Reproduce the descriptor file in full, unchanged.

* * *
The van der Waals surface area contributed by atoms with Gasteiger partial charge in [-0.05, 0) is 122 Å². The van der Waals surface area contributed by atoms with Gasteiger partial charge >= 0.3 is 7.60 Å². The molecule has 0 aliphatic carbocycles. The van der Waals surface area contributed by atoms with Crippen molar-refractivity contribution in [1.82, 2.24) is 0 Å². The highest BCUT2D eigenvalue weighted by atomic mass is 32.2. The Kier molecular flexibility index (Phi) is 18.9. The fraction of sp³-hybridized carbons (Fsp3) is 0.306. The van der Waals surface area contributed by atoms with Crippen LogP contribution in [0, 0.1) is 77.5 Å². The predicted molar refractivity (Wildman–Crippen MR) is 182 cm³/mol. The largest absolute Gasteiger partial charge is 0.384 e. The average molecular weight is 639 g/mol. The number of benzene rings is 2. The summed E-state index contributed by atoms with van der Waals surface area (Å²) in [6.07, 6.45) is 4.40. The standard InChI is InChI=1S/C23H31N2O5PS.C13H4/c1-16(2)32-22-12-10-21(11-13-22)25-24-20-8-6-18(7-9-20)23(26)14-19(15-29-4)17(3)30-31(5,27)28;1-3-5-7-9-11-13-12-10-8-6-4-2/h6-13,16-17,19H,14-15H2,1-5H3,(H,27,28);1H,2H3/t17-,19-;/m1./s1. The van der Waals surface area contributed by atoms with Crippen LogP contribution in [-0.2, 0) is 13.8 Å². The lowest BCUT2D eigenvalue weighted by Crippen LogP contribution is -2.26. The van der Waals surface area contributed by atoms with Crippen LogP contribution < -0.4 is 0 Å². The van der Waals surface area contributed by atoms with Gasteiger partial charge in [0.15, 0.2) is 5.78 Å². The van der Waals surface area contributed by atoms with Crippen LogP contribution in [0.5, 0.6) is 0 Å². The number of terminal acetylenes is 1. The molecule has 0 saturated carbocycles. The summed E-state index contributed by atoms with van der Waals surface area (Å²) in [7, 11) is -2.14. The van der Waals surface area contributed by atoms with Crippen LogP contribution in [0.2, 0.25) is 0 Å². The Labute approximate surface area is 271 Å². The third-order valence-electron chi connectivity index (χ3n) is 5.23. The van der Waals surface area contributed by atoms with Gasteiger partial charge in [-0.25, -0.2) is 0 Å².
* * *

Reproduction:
The van der Waals surface area contributed by atoms with Gasteiger partial charge in [-0.05, 0) is 122 Å². The van der Waals surface area contributed by atoms with Gasteiger partial charge >= 0.3 is 7.60 Å². The molecule has 0 aliphatic carbocycles. The van der Waals surface area contributed by atoms with Crippen molar-refractivity contribution in [1.82, 2.24) is 0 Å². The highest BCUT2D eigenvalue weighted by atomic mass is 32.2. The Kier molecular flexibility index (Phi) is 18.9. The fraction of sp³-hybridized carbons (Fsp3) is 0.306. The van der Waals surface area contributed by atoms with Crippen LogP contribution in [0, 0.1) is 77.5 Å². The predicted molar refractivity (Wildman–Crippen MR) is 182 cm³/mol. The largest absolute Gasteiger partial charge is 0.384 e. The average molecular weight is 639 g/mol. The number of benzene rings is 2. The summed E-state index contributed by atoms with van der Waals surface area (Å²) in [6.07, 6.45) is 4.40. The standard InChI is InChI=1S/C23H31N2O5PS.C13H4/c1-16(2)32-22-12-10-21(11-13-22)25-24-20-8-6-18(7-9-20)23(26)14-19(15-29-4)17(3)30-31(5,27)28;1-3-5-7-9-11-13-12-10-8-6-4-2/h6-13,16-17,19H,14-15H2,1-5H3,(H,27,28);1H,2H3/t17-,19-;/m1./s1. The van der Waals surface area contributed by atoms with Crippen LogP contribution in [-0.2, 0) is 13.8 Å². The lowest BCUT2D eigenvalue weighted by Crippen LogP contribution is -2.26. The van der Waals surface area contributed by atoms with Crippen LogP contribution < -0.4 is 0 Å². The van der Waals surface area contributed by atoms with Gasteiger partial charge in [0.15, 0.2) is 5.78 Å². The van der Waals surface area contributed by atoms with Crippen LogP contribution in [0.5, 0.6) is 0 Å². The number of terminal acetylenes is 1. The molecule has 0 saturated carbocycles. The summed E-state index contributed by atoms with van der Waals surface area (Å²) in [7, 11) is -2.14. The van der Waals surface area contributed by atoms with Crippen LogP contribution in [0.2, 0.25) is 0 Å². The Labute approximate surface area is 271 Å². The third-order valence-electron chi connectivity index (χ3n) is 5.23. The van der Waals surface area contributed by atoms with Gasteiger partial charge in [-0.25, -0.2) is 0 Å².